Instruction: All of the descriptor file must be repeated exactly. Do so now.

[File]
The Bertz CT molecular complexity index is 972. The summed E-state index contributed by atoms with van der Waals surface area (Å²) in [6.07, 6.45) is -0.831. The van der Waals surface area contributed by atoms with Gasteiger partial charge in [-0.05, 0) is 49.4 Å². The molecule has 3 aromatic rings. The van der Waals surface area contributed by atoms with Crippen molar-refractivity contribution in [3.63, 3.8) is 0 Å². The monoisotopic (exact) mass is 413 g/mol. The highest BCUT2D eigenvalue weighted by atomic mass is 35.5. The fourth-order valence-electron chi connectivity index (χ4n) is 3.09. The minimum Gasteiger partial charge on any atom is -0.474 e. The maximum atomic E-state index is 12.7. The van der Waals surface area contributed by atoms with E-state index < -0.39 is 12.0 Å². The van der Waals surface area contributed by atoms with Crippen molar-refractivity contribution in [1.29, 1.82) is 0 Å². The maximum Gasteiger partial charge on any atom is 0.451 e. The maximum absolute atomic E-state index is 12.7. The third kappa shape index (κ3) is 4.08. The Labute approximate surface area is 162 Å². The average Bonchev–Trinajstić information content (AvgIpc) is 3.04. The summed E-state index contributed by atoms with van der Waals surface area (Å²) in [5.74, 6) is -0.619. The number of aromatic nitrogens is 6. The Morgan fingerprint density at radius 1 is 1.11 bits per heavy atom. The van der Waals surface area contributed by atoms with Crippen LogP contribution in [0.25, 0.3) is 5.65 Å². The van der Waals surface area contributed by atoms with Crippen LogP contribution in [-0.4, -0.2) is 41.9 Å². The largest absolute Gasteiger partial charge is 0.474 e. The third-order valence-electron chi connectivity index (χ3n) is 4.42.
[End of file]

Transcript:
The Bertz CT molecular complexity index is 972. The summed E-state index contributed by atoms with van der Waals surface area (Å²) in [6.07, 6.45) is -0.831. The van der Waals surface area contributed by atoms with Gasteiger partial charge in [-0.05, 0) is 49.4 Å². The molecule has 3 aromatic rings. The van der Waals surface area contributed by atoms with Crippen molar-refractivity contribution in [3.63, 3.8) is 0 Å². The monoisotopic (exact) mass is 413 g/mol. The highest BCUT2D eigenvalue weighted by atomic mass is 35.5. The fourth-order valence-electron chi connectivity index (χ4n) is 3.09. The minimum Gasteiger partial charge on any atom is -0.474 e. The maximum atomic E-state index is 12.7. The van der Waals surface area contributed by atoms with E-state index < -0.39 is 12.0 Å². The van der Waals surface area contributed by atoms with Crippen molar-refractivity contribution in [1.29, 1.82) is 0 Å². The maximum Gasteiger partial charge on any atom is 0.451 e. The maximum absolute atomic E-state index is 12.7. The third kappa shape index (κ3) is 4.08. The Labute approximate surface area is 162 Å². The average Bonchev–Trinajstić information content (AvgIpc) is 3.04. The summed E-state index contributed by atoms with van der Waals surface area (Å²) in [5.74, 6) is -0.619. The number of aromatic nitrogens is 6. The Morgan fingerprint density at radius 1 is 1.11 bits per heavy atom. The van der Waals surface area contributed by atoms with Crippen LogP contribution in [0.25, 0.3) is 5.65 Å². The van der Waals surface area contributed by atoms with Crippen LogP contribution in [-0.4, -0.2) is 41.9 Å². The largest absolute Gasteiger partial charge is 0.474 e. The third-order valence-electron chi connectivity index (χ3n) is 4.42.